My two cents:

Where are you thinking of moving and into what job/field? Without more detail the plan does seem to be a case of “grass is greener” IMO. The level of savings feels low (I saved c$1.3mn when I left) but perhaps the math will work depending where you move and what you do.

Try to make the current job more tolerable first - you may well do this already but look at how you manage time, delegate, set/pursue goals, align stakeholders, communicate etc. Can you now do more work at home instead of commuting/travel and get some time back? Making some tweaks can quickly change your flow and clear up some pain points. This is what I wish I had done first. What about an internal transfer to a different less stressful role within the company?

May I ask, Is the pressure point indeed work or home life? Things started to go downhill for me after the birth of our first kid 3 years ago. No doubt the baby was stressful (lack of sleep, both parents sick often, stressed out wife etc) and that spilled over into everything. Can you get a nanny to help your wife out? Pay for a cleaning service, pre-prepared meals etc? At that income you can buy some time back and will be even more key with another kid on the way.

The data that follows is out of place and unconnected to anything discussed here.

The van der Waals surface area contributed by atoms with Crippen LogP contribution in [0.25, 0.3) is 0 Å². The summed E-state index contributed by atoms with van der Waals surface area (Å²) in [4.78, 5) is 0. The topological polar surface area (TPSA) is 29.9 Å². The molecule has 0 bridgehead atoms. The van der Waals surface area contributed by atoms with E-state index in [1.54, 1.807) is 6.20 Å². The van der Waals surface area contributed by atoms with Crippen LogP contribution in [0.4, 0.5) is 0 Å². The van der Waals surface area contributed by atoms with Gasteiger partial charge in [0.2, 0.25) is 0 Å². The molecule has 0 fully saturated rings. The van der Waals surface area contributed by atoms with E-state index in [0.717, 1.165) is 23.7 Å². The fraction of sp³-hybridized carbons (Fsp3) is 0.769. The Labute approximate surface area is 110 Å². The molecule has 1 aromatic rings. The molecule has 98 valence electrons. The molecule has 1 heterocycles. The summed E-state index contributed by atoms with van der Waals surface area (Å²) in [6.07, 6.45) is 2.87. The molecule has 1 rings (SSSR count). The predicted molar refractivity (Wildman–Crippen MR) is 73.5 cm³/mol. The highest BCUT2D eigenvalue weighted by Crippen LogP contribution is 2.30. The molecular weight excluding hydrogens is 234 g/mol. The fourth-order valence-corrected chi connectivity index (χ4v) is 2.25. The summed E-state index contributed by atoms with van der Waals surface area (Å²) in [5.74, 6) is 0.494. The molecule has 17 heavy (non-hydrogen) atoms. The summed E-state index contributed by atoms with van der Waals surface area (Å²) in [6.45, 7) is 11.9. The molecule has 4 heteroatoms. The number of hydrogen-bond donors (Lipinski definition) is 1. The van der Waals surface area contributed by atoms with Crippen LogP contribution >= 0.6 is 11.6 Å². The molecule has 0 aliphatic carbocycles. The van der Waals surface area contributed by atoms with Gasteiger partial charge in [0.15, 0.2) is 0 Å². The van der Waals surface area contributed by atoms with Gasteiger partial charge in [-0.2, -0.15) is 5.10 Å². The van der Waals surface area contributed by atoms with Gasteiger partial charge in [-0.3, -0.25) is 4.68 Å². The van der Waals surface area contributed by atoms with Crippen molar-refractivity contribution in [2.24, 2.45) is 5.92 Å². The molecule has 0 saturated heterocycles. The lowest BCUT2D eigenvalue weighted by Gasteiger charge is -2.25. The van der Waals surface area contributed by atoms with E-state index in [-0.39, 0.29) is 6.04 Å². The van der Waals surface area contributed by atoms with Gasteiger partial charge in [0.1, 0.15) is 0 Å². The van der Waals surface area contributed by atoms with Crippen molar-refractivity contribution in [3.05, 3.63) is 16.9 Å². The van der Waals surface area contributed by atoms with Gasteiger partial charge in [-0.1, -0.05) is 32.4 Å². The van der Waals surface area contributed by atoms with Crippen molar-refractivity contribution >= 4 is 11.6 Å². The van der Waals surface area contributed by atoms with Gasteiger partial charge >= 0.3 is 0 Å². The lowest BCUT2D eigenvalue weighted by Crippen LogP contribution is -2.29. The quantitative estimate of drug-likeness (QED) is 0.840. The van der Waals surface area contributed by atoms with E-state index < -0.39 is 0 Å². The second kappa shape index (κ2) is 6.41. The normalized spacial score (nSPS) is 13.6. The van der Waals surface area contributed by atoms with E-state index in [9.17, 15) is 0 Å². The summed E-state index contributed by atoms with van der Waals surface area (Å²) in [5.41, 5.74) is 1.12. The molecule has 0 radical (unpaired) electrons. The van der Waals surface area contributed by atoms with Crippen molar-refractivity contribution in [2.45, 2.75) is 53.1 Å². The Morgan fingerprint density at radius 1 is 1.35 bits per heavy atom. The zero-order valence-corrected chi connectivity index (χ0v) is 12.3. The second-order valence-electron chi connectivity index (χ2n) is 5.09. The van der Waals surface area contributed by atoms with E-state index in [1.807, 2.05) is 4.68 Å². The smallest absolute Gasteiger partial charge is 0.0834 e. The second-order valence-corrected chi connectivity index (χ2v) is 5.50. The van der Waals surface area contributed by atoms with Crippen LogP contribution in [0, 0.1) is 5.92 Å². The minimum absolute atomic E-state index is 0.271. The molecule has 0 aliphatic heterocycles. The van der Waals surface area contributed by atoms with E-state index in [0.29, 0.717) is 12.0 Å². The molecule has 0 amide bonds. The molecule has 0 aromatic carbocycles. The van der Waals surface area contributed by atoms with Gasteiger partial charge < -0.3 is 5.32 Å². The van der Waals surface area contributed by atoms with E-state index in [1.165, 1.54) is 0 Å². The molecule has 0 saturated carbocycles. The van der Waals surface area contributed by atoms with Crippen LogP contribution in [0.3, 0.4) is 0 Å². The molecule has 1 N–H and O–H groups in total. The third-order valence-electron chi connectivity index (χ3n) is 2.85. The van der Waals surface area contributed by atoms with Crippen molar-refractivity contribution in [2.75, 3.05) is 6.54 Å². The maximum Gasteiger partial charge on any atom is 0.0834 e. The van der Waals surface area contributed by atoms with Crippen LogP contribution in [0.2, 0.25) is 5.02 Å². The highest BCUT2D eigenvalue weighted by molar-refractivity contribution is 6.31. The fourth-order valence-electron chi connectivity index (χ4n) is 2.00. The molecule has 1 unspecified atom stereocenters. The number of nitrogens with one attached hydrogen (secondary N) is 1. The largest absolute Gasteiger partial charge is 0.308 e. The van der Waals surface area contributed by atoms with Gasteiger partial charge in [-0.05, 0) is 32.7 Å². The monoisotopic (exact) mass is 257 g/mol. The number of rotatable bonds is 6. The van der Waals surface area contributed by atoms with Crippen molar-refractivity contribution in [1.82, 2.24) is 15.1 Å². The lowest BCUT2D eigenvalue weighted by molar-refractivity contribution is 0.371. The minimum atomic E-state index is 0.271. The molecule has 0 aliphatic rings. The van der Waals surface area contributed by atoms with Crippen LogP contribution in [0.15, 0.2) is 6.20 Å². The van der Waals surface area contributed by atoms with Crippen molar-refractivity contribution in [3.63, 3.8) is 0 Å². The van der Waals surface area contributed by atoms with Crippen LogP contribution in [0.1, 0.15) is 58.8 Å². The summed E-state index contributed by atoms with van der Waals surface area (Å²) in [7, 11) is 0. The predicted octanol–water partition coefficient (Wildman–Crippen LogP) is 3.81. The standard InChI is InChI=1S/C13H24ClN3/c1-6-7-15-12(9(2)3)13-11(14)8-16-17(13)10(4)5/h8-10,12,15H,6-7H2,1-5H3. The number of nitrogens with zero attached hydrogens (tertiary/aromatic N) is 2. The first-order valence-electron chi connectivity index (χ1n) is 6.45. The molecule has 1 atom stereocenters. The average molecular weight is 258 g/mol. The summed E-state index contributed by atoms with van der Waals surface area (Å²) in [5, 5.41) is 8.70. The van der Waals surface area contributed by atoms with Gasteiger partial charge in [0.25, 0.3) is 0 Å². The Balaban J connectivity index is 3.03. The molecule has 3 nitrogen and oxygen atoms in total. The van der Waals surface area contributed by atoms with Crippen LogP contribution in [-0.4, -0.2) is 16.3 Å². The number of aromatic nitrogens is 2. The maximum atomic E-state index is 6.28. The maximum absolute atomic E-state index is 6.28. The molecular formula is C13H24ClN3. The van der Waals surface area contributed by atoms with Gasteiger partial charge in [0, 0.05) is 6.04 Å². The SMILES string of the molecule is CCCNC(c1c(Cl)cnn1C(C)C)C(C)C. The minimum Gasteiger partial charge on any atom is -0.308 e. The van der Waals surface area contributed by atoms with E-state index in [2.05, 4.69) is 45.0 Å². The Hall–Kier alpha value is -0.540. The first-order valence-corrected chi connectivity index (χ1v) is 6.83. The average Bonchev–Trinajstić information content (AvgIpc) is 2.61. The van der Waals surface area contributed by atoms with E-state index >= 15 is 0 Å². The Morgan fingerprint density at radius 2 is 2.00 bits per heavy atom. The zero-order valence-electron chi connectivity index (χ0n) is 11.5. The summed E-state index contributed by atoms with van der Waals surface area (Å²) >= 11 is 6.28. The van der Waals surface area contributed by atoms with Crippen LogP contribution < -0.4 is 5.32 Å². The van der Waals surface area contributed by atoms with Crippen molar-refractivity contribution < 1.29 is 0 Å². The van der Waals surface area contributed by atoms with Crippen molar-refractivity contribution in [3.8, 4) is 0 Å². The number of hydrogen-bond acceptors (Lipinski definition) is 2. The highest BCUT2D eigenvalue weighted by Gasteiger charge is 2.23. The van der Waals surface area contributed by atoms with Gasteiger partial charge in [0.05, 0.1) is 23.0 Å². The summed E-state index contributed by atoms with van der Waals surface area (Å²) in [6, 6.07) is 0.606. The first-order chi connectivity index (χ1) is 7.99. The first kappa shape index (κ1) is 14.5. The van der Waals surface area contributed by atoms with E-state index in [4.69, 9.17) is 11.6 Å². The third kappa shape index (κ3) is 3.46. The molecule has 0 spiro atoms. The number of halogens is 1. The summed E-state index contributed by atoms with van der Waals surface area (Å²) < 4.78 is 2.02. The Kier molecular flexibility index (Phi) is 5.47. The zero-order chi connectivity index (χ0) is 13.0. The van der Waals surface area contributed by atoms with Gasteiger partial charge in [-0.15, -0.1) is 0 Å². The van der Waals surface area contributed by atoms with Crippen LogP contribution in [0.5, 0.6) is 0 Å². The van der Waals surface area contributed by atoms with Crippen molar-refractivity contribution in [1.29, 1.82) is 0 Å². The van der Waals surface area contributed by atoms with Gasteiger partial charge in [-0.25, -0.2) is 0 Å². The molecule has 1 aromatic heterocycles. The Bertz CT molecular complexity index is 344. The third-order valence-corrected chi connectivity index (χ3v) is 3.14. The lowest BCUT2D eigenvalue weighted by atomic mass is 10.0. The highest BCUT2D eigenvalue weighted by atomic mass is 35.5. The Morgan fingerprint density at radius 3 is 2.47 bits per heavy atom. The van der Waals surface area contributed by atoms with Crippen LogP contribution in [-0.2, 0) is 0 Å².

I’d suggest you grind it out another year or two and shore up your finances and then consider making the jump if still not resolved. I’ve enjoyed the break but for better or worse underestimated how much value I derived from working in a “prestigious” industry/firm. Yes the job was stressful but you may miss it (and esp the $$) more than you think.

Equally if the job really is killing you, there is no shame in walking away. That is the choice I made but in hindsight believe it have been avoided if I’d addressed some issues earlier. Burnout is real - but make sure that’s what it really is, so you take the right next step.

sd323232
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Re: Designing a Better Life At Age 40

Post by sd323232 » Sat May 23, 2020 7:08 pm

Considering your salary and your networth , you have a very expensive lifestyle. Is your family ok with you taking lower paying job and downgrading lifestyle? I mean, i know alot of people who went to a lower paying job only to comeback to high stress, high paying job back because their spouses realized, husband spending more time at home = lower paycheck. There could be a reality check here.